As we discussed at the beginning of this section, hyperbolas have real-world applications in many fields, such as astronomy, physics, engineering, and architecture. The design efficiency of hyperbolic cooling towers is particularly interesting. Cooling towers are used to transfer waste heat to the atmosphere and are often touted for their ability to generate power efficiently. Because of their hyperbolic form, these structures are able to withstand extreme winds while requiring less material than any other forms of their size and strength. For example, a 500-foot tower can be made of a reinforced concrete shell only 6 or 8 inches wide!

The first hyperbolic towers were designed in 1914 and were 35 meters high. Today, the tallest cooling towers are in France, standing a remarkable 170 meters tall. In Example 6 we will use the design layout of a cooling tower to find a hyperbolic equation that models its sides.

### Example 6: Solving Applied Problems Involving Hyperbolas

The design layout of a cooling tower is shown in Figure 11. The tower stands 179.6 meters tall. The diameter of the top is 72 meters. At their closest, the sides of the tower are 60 meters apart.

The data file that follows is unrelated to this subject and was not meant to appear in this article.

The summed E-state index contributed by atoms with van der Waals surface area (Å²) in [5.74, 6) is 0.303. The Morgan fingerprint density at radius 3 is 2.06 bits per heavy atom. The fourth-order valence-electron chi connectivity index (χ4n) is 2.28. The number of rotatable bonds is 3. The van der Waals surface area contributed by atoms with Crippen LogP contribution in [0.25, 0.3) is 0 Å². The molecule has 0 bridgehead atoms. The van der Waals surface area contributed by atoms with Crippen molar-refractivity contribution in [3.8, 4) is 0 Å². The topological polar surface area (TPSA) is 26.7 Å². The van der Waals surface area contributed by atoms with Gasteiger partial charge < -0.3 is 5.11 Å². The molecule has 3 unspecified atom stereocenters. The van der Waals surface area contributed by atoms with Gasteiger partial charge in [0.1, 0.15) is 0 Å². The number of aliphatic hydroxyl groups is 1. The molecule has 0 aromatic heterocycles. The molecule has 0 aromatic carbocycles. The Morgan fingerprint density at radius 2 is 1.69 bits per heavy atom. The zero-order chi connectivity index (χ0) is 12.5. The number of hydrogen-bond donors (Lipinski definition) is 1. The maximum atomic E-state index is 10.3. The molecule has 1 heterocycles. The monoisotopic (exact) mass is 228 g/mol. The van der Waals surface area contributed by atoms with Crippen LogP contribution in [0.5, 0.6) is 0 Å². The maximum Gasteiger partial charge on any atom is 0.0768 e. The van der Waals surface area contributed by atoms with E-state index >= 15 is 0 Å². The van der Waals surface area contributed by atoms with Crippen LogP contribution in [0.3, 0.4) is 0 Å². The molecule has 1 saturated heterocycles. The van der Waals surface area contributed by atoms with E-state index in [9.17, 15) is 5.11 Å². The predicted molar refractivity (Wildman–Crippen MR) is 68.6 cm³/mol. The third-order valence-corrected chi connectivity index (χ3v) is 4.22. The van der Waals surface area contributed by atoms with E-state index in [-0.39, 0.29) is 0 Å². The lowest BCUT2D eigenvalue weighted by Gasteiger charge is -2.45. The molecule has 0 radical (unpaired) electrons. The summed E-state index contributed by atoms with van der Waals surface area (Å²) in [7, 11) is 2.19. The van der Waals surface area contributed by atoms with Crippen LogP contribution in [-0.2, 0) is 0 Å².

Find the equation of the hyperbola that models the sides of the cooling tower. Assume that the center of the **hyperbola**—indicated by the intersection of dashed perpendicular lines in the figure—is the origin of the coordinate plane. Round final values to four decimal places.

### Solution

We are assuming the center of the tower is at the origin, so we can use the standard form of a horizontal hyperbola centered at the origin: [latex]\frac{{x}^{2}}{{a}^{2}}-\frac{{y}^{2}}{{b}^{2}}=1[/latex], where the branches of the hyperbola form the sides of the cooling tower. We must find the values of [latex]{a}^{2}[/latex] and [latex]{b}^{2}[/latex] to complete the model.

First, we find [latex]{a}^{2}[/latex]. Recall that the length of the transverse axis of a hyperbola is [latex]2a[/latex]. This length is represented by the distance where the sides are closest, which is given as [latex]\text{ }65.3\text{ }[/latex] meters. So, [latex]2a=60[/latex]. Therefore, [latex]a=30[/latex] and [latex]{a}^{2}=900[/latex].

To solve for [latex]{b}^{2}[/latex], we need to substitute for [latex]x[/latex] and [latex]y[/latex] in our equation using a known point. To do this, we can use the dimensions of the tower to find some point [latex]\left(x,y\right)[/latex] that lies on the hyperbola. We will use the top right corner of the tower to represent that point. Since the *y*-axis bisects the tower, our *x*-value can be represented by the radius of the top, or 36 meters. The *y*-value is represented by the distance from the origin to the top, which is given as 79.6 meters. Therefore,

The sides of the tower can be modeled by the hyperbolic equation

### Try It 6

A design for a cooling tower project is shown in Figure 12. Find the equation of the hyperbola that models the sides of the cooling tower. Assume that the center of the hyperbola—indicated by the intersection of dashed perpendicular lines in the figure—is the origin of the coordinate plane. Round final values to four decimal places.